Is the MMA Unconstitutional? Eminem’s Publisher Sues Spotify

New Lawsuit Alleges the Music Modernization Act (MMA) is Unconstitutional

In the latest chapter of music industry versus streaming services, Spotify has come under fire again for allegations that it did not secure the proper licensing rights from popular rap artist Eminem before streaming his songs billions of times.  The music publisher claims the Music Modernization Act is unconstitutional

New Twist on Licensing & Royalty Right – Is the MMA Unconstitutional?

Eight Mile Style, Eminem’s music publisher, filed a copyright infringement lawsuit in federal court last week against Spotify over royalty and licensing rights.  While lawsuits against Spotify have not been uncommon, the latest development is new because Eminem’s publisher’s claims that the Music Modernization Act (“MMA”), which Spotify used to avoid paying royalties, is actually unconstitutional on its face.

The complaint made by Eminem and his publisher is groundbreaking because this is the first time a famous artist has declared the MMA to be unconstitutional, which surprises many as the MMA was supported by many different stakeholders in the music industry.  While all sides agreed that the MMA was not a perfect piece of legislation that would solve all standing issues, the MMA enjoyed popular support because it was the first piece of legislation that actually began to tackle new copyright issues that had arisen due to the new technology platform and services that are known as digital streaming.  

Eight Mile Style Argues Copyright Control Provision-Loophole in MMA is Unconstitutional 

Before the passage of the MMA, digital streaming services such as Spotify and Apple Music had been sued multiple times under allegations that they had not paid the proper royalties due to songwriters, artists, and composers.  In their defense, the streaming services had argued that the lack of a digital and centralized database made it unduly burdensome for the services to be able to track down the rightful owners of copyrighted works. 

In the particular case at hand, Eight Mile Style has alleged that Spotify has purposely used the MMA to skirt paying proper royalties because it has listed many of Eminem’s songs under “copyright control,” which means that the song has no known owner.  While Eight Mile Style is mostly faulting Spotify for its allegedly deceitful practices, complaining that it is ridiculous that Spotify would try to assert that Eminem’s music has no “known owner,” the complaint also takes issue with the MMA by arguing that it is unconstitutional because it does not provide adequate compensation for copyrighted works taken under “copyright control,” thereby violating the Fifth Amendment’s Takings Clause.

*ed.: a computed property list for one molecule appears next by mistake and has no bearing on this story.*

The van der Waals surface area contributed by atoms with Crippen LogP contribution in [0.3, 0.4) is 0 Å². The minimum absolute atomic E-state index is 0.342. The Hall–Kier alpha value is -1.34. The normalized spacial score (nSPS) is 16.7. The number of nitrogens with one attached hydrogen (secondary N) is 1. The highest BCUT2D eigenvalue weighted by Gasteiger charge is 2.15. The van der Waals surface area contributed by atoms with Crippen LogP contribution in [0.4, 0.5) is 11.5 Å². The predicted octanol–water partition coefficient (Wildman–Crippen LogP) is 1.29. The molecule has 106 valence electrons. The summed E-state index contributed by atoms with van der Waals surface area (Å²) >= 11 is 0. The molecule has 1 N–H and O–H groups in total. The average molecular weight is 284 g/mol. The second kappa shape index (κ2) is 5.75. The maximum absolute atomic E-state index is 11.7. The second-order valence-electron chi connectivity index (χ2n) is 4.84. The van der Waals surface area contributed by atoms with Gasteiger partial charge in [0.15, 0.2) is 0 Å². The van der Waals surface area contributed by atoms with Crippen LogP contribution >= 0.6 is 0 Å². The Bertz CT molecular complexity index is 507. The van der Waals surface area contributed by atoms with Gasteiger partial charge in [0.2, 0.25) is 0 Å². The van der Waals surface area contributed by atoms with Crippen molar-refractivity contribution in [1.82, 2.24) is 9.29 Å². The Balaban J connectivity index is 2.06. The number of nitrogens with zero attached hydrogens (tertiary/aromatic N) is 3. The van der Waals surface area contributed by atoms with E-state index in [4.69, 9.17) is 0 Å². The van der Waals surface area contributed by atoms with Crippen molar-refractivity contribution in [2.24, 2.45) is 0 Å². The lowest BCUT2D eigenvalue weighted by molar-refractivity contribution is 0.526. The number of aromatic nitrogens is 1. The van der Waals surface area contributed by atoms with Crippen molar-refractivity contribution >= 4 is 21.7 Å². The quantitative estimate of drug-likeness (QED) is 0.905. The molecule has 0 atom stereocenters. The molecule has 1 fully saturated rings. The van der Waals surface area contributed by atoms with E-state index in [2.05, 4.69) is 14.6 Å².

Generally, the “copyright control” provision of the MMA was intended to be applied to music that has either become public domain by virtue of the expiration of copyright protection or because there are no confirmed owners of the copyright in question.  Because Spotify used this provision in order to avoid paying royalties, Eight Mile Style is arguing that this loophole in the MMA violates the Fifth Amendment, which limits the eminent domain (i.e., taking) power of the federal government by requiring compensation to be paid when private property is taken for public use, because streaming services have thus been able to avoid paying royalties by claiming works to be under “copyright control.”

The Music Industry and IP Counsel Will be Interested in the Outcome of This MMA Unconstitutional Claim 

While it is possible that Eight Mile Style and Spotify could potentially settle this case before it ever gets to the Supreme Court, many agree that the Fifth Amendment issues raised by Eminem are not frivolous and should be heard before the Supreme Court. As such, it behooves counsel to follow this case as it winds its way through federal courts and potential appeals. Should the case settle early, it is possible the claim that the MMA could have unconstitutional issues will likely be raised by others. Additionally, streaming music platforms falling back on the MMA copyright control provision as a default safe harbor from obtaining proper licensing and paying royalties should take heed.

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